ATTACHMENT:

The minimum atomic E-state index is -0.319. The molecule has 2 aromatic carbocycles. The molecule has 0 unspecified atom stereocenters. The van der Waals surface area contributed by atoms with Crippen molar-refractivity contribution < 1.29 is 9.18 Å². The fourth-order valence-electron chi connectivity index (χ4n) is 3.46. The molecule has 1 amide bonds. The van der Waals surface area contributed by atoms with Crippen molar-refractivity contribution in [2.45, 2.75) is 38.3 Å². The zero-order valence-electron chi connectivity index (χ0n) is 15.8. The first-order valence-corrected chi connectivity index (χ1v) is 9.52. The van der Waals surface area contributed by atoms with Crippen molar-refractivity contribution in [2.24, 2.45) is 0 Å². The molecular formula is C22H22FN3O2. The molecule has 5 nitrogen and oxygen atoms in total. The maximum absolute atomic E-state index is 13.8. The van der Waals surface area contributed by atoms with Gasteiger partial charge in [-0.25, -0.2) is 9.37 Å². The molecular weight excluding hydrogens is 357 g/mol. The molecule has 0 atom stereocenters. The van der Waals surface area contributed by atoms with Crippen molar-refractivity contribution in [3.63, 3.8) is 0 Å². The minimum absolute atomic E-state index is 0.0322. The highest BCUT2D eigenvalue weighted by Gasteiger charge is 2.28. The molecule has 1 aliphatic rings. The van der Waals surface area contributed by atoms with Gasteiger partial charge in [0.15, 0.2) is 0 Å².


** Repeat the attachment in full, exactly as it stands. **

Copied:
The minimum atomic E-state index is -0.319. The molecule has 2 aromatic carbocycles. The molecule has 0 unspecified atom stereocenters. The van der Waals surface area contributed by atoms with Crippen molar-refractivity contribution < 1.29 is 9.18 Å². The fourth-order valence-electron chi connectivity index (χ4n) is 3.46. The molecule has 1 amide bonds. The van der Waals surface area contributed by atoms with Crippen molar-refractivity contribution in [2.45, 2.75) is 38.3 Å². The zero-order valence-electron chi connectivity index (χ0n) is 15.8. The first-order valence-corrected chi connectivity index (χ1v) is 9.52. The van der Waals surface area contributed by atoms with Crippen molar-refractivity contribution in [2.24, 2.45) is 0 Å². The molecular formula is C22H22FN3O2. The molecule has 5 nitrogen and oxygen atoms in total. The maximum absolute atomic E-state index is 13.8. The van der Waals surface area contributed by atoms with Gasteiger partial charge in [-0.25, -0.2) is 9.37 Å². The molecular weight excluding hydrogens is 357 g/mol. The molecule has 0 atom stereocenters. The van der Waals surface area contributed by atoms with Crippen molar-refractivity contribution in [3.63, 3.8) is 0 Å². The minimum absolute atomic E-state index is 0.0322. The highest BCUT2D eigenvalue weighted by Gasteiger charge is 2.28. The molecule has 1 aliphatic rings. The van der Waals surface area contributed by atoms with Gasteiger partial charge in [0.15, 0.2) is 0 Å².